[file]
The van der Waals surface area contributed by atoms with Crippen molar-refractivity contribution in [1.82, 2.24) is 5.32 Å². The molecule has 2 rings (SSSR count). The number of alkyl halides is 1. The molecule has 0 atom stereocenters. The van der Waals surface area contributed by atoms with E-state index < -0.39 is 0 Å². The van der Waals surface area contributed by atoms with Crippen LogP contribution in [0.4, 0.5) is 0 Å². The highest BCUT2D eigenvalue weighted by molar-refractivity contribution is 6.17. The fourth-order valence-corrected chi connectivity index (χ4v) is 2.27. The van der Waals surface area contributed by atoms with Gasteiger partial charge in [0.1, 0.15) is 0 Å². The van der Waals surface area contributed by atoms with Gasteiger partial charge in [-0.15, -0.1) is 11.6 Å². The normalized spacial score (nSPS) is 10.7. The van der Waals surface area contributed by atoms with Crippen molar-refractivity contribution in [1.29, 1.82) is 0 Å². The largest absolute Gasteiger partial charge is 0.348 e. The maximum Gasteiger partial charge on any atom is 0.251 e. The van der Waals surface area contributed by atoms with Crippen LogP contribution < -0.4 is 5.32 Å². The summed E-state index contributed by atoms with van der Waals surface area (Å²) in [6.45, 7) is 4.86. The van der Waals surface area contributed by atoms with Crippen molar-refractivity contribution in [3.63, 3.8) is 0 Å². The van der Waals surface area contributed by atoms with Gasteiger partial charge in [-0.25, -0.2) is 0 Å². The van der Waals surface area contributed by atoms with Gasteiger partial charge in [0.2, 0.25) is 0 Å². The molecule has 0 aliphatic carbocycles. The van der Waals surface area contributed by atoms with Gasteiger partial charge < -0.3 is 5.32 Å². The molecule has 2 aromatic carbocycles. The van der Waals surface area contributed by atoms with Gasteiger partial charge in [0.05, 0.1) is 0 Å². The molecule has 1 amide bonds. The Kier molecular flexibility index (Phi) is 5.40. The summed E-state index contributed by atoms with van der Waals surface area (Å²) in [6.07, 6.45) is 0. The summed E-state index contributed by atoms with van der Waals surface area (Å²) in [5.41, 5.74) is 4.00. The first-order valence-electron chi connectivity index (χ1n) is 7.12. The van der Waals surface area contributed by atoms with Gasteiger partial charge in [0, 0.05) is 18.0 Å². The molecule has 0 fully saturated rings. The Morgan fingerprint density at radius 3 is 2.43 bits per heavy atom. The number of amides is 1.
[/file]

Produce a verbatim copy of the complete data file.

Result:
The van der Waals surface area contributed by atoms with Crippen molar-refractivity contribution in [1.82, 2.24) is 5.32 Å². The molecule has 2 rings (SSSR count). The number of alkyl halides is 1. The molecule has 0 atom stereocenters. The van der Waals surface area contributed by atoms with E-state index < -0.39 is 0 Å². The van der Waals surface area contributed by atoms with Crippen LogP contribution in [0.4, 0.5) is 0 Å². The highest BCUT2D eigenvalue weighted by molar-refractivity contribution is 6.17. The fourth-order valence-corrected chi connectivity index (χ4v) is 2.27. The van der Waals surface area contributed by atoms with Gasteiger partial charge in [0.1, 0.15) is 0 Å². The van der Waals surface area contributed by atoms with Gasteiger partial charge in [-0.15, -0.1) is 11.6 Å². The normalized spacial score (nSPS) is 10.7. The van der Waals surface area contributed by atoms with Crippen molar-refractivity contribution in [1.29, 1.82) is 0 Å². The largest absolute Gasteiger partial charge is 0.348 e. The maximum Gasteiger partial charge on any atom is 0.251 e. The van der Waals surface area contributed by atoms with Crippen LogP contribution < -0.4 is 5.32 Å². The summed E-state index contributed by atoms with van der Waals surface area (Å²) in [6.45, 7) is 4.86. The van der Waals surface area contributed by atoms with Crippen molar-refractivity contribution in [3.63, 3.8) is 0 Å². The van der Waals surface area contributed by atoms with Gasteiger partial charge in [-0.25, -0.2) is 0 Å². The van der Waals surface area contributed by atoms with Gasteiger partial charge in [0.2, 0.25) is 0 Å². The molecule has 0 aliphatic carbocycles. The van der Waals surface area contributed by atoms with Gasteiger partial charge < -0.3 is 5.32 Å². The molecule has 2 aromatic carbocycles. The van der Waals surface area contributed by atoms with Gasteiger partial charge in [0.05, 0.1) is 0 Å². The molecule has 1 amide bonds. The Kier molecular flexibility index (Phi) is 5.40. The summed E-state index contributed by atoms with van der Waals surface area (Å²) in [6.07, 6.45) is 0. The summed E-state index contributed by atoms with van der Waals surface area (Å²) in [5.41, 5.74) is 4.00. The first-order valence-electron chi connectivity index (χ1n) is 7.12. The van der Waals surface area contributed by atoms with Gasteiger partial charge in [0, 0.05) is 18.0 Å². The molecule has 0 fully saturated rings. The Morgan fingerprint density at radius 3 is 2.43 bits per heavy atom. The number of amides is 1.